The museum exhibits from the Americas can be found in rooms 26 and 27 on the ground floor of the British Museum. Although this is a relatively small area within the museum is has to be one of the most colourful and varied. They also have a certain wow factor especially the Mexico room, so make a not to visit these two rooms before you leave.
These changing museum exhibits celebrating The Americas is called "first people, first contacts". It shows the diversity of the Native Americans and their culture with objects dating between 10,000 years ago to the present day.
There are objects which were brought back by Captain cook in 1778 from his voyage to the Americas, most interestingly ritual masks. There are also special robes made from wool and cedar bark which were worn by the chief elders at feasts and celebrations.
The Navajo and Apache tribes are also represented here with items such as clothing, ceramics and jewellery. I was most impressed with the decorative clothing and headdresses and the shrunken head masks were quite impressive too.
This room as a real wow factor and although it is quite small and can get quite busy there is a strange sort of atmosphere here, due in part to the darken room and spot lighting. Strangley the atmosphere makes everyone in the room talk in whispers for some reason and this adds to the overall ethereal feel of the gallery.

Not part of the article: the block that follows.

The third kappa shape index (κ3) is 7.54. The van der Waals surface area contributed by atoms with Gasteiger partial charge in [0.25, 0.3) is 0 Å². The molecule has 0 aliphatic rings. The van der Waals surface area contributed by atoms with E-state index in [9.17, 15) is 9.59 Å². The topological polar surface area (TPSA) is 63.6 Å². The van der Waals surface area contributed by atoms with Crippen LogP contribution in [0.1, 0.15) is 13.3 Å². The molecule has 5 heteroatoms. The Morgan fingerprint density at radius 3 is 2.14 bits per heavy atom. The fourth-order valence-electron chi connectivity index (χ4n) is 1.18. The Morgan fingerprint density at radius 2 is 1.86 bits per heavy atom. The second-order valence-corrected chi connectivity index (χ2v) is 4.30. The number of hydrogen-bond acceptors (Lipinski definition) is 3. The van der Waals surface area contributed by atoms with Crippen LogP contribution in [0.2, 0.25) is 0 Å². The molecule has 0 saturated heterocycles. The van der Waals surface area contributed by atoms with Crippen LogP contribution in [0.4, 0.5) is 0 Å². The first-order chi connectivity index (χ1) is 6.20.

I have never seen such fantastic eye grabbing museum exhibits as these and if I didn't know any better, would have assumed that they were all brand new and made for a film set.
In one long dark case there are some beautiful ritual objects made from turquoise. A double headed see serpent and a skull glare out at you from the murkiness, slightly sparkling and inviting you to come closer.
The rest of the gallery consists of intricately carved limestone lintels and tall striking stone statues of female goddesses representing fertility.
You will also find a round stone statue of a cobra coiled up with his head rising above and hissing at you. The carving was so perfectly down that even the underside was carved too. For this reason the statue has been placed over a mirror so that you can see the folds of the snake's coils underneath.
The Mexico room is another of my favourite rooms in the British museum and one that I never miss.